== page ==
On a recent episode of Red Table Talk, Will came on to talk about his and Jada’s marriage and it quickly became apparent where their renewed individual energy is coming from. The two recounted that for the majority of their marriage Smith was obsessively bending the family toward his ambitious vision of success, often ignoring Jada’s interest in a less glitzy, calmer lifestyle. After she spiraled into periods of depression, they separated for two years (without divorcing) to find individual happiness. And now they don’t call themselves married. Instead they focus less on building their life as a unit and more on supporting one another’s individual notions of happiness. At the end of the emotional conversation, Smith acknowledges that the space Jada created with her show is the happiness he’d always wanted her to have but that he learned he couldn’t build for her. The story helped explain why the two once billed themselves as a duo, like when they hosted the BET awards together in 2005, and why they’re now re-engaging with the public separately. But it also adds a certain gravity, particularly to Jada’s show, to know that the moving, insightful moments she’s creating in her female-centric show are a product of freeing herself from the depression of living Will’s vision for their life.
In this context, both of their shows seem to be the outgrowth of their new perspective on life. They’re interested in sharing their personalities and insights with the world as individuals, and that’s largely why the shows are so electric. There’s a certain urgency and personal feel to them as Smith enthusiastically reflects on the morals of his childhood stories and uses his channel as an excuse to tackle his extravagant bucket list. Meanwhile, Jada frequently invites guests on to talk through their real-life relationship struggles, pointing the conversation outward as general advice for viewers who can relate and simultaneously find their own catharsis through the conversation.
Jada expertly chooses celebrity guests but moves the conversation quickly away from fame and promoting projects, using their voices to give life to the thought-provoking, healing topics she wants to champion. Even when the conversation stays among Jada, Willow, and Banfield-Jones, they discover new things about one another, and the audience sees mothers and daughters treating each other like peers and discussing issues that typically divide generations. It’s striking, for example, to see Willow tell her mother and grandmother for the first time that she used to cut herself, or to watch Banfield-Jones unpack her former sex life without Jada and Willow squirming.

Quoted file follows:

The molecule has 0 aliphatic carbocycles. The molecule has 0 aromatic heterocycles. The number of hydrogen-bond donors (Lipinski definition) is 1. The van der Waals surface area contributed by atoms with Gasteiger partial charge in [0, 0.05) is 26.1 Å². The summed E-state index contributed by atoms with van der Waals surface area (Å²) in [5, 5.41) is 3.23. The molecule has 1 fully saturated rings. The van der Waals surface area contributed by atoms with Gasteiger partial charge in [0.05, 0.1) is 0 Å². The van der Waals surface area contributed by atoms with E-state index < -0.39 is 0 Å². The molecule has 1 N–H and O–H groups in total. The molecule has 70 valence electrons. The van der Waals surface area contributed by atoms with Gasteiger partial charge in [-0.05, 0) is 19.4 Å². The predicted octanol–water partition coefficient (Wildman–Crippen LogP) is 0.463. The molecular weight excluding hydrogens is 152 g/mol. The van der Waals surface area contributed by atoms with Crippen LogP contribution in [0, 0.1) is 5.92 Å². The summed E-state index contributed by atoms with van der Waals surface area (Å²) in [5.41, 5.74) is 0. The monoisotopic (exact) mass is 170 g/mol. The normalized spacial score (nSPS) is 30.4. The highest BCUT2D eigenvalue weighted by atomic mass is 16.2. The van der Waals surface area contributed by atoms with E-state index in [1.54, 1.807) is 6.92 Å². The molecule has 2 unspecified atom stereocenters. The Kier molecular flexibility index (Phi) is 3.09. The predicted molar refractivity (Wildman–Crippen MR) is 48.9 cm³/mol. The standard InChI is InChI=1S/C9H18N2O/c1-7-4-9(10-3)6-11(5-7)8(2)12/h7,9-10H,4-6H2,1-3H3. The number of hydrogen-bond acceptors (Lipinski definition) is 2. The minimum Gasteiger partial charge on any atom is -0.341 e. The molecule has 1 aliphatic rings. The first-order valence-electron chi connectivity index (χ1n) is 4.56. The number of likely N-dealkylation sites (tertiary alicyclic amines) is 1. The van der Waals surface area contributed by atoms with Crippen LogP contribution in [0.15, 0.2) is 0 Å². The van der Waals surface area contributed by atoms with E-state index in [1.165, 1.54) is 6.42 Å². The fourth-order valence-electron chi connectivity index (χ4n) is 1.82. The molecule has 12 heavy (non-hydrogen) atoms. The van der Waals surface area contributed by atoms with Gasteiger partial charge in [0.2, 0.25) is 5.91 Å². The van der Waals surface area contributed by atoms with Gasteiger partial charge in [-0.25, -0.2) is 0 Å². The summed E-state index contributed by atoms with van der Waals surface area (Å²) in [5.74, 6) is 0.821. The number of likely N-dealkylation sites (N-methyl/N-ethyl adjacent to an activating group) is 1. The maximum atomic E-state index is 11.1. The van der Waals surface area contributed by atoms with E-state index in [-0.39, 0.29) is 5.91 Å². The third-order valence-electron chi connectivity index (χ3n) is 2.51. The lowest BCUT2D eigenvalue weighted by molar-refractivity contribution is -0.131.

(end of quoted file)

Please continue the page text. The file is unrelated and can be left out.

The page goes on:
While the Smiths may run with the rest of the Hollywood circuit, they’re charting a noticeably different path than other famous families. Self-promoters like the Kardashians are brand-builders to the core that primarily use their reality show for businesses and entertainment purposes. The Smiths certainly shoutout their family members’ projects (Including Jaden’s box water company Just Water), and their shows undoubtedly help their brand, but there’s a deeper function to share the lessons they’ve learned over the years. The stories they tell don’t always make them look like the good guys, but they feel honest. Other famous family-led reality shows, like Run’s House, have had light recurring plot lines of family members learning lessons, ending each episode on a moral. But their neatly wrapped episodes are usually underscoring low-stakes, semi-comedic storylines similar to scripted family sitcoms (like when Rev Run was convinced to change his wardrobe, or when the family tries to eat healthier).
The Smiths are a very introspective family that see the value in resurrecting and dissecting their bigger demons to share with the world. They could have enjoyed their fame and success in private, or engaged with the public without breaking the news of their own two-year separation. But thank goodness for their new path because they're great storytellers on a journey to live uninhibited. They find themselves on the precipice of a number of issues our society, and certainly the black community, grapples with: reclaiming freedom within a life partnership, progressive parenting styles, intergenerational understanding among women, and young people pushing their own visions of gender and sexuality, just to name a few. In an age of oversharing, they’ve managed to share more with a necessary purpose, leaving us to hope other celebrities with resources and value to add will follow suit.